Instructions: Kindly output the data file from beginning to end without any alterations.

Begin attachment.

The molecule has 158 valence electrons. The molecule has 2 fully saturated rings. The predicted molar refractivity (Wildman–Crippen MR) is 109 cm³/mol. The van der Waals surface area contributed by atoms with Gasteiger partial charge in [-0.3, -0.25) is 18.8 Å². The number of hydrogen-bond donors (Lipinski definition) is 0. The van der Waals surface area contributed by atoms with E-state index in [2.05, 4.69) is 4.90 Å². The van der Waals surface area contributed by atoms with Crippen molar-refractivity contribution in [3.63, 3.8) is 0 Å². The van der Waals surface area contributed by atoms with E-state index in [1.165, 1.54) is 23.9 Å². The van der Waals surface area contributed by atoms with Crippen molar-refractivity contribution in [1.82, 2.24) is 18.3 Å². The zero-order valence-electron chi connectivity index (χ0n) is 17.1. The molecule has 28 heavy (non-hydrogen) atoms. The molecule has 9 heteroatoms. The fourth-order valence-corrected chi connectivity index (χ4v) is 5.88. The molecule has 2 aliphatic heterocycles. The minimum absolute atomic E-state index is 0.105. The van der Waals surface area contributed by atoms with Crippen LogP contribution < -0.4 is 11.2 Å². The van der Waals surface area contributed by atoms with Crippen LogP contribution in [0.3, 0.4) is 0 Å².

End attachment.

The molecule has 158 valence electrons. The molecule has 2 fully saturated rings. The predicted molar refractivity (Wildman–Crippen MR) is 109 cm³/mol. The van der Waals surface area contributed by atoms with Gasteiger partial charge in [-0.3, -0.25) is 18.8 Å². The number of hydrogen-bond donors (Lipinski definition) is 0. The van der Waals surface area contributed by atoms with E-state index in [2.05, 4.69) is 4.90 Å². The van der Waals surface area contributed by atoms with Crippen molar-refractivity contribution in [3.63, 3.8) is 0 Å². The van der Waals surface area contributed by atoms with E-state index in [1.165, 1.54) is 23.9 Å². The van der Waals surface area contributed by atoms with Crippen molar-refractivity contribution in [1.82, 2.24) is 18.3 Å². The zero-order valence-electron chi connectivity index (χ0n) is 17.1. The molecule has 28 heavy (non-hydrogen) atoms. The molecule has 9 heteroatoms. The fourth-order valence-corrected chi connectivity index (χ4v) is 5.88. The molecule has 2 aliphatic heterocycles. The minimum absolute atomic E-state index is 0.105. The van der Waals surface area contributed by atoms with Crippen LogP contribution < -0.4 is 11.2 Å². The van der Waals surface area contributed by atoms with Crippen LogP contribution in [0.3, 0.4) is 0 Å².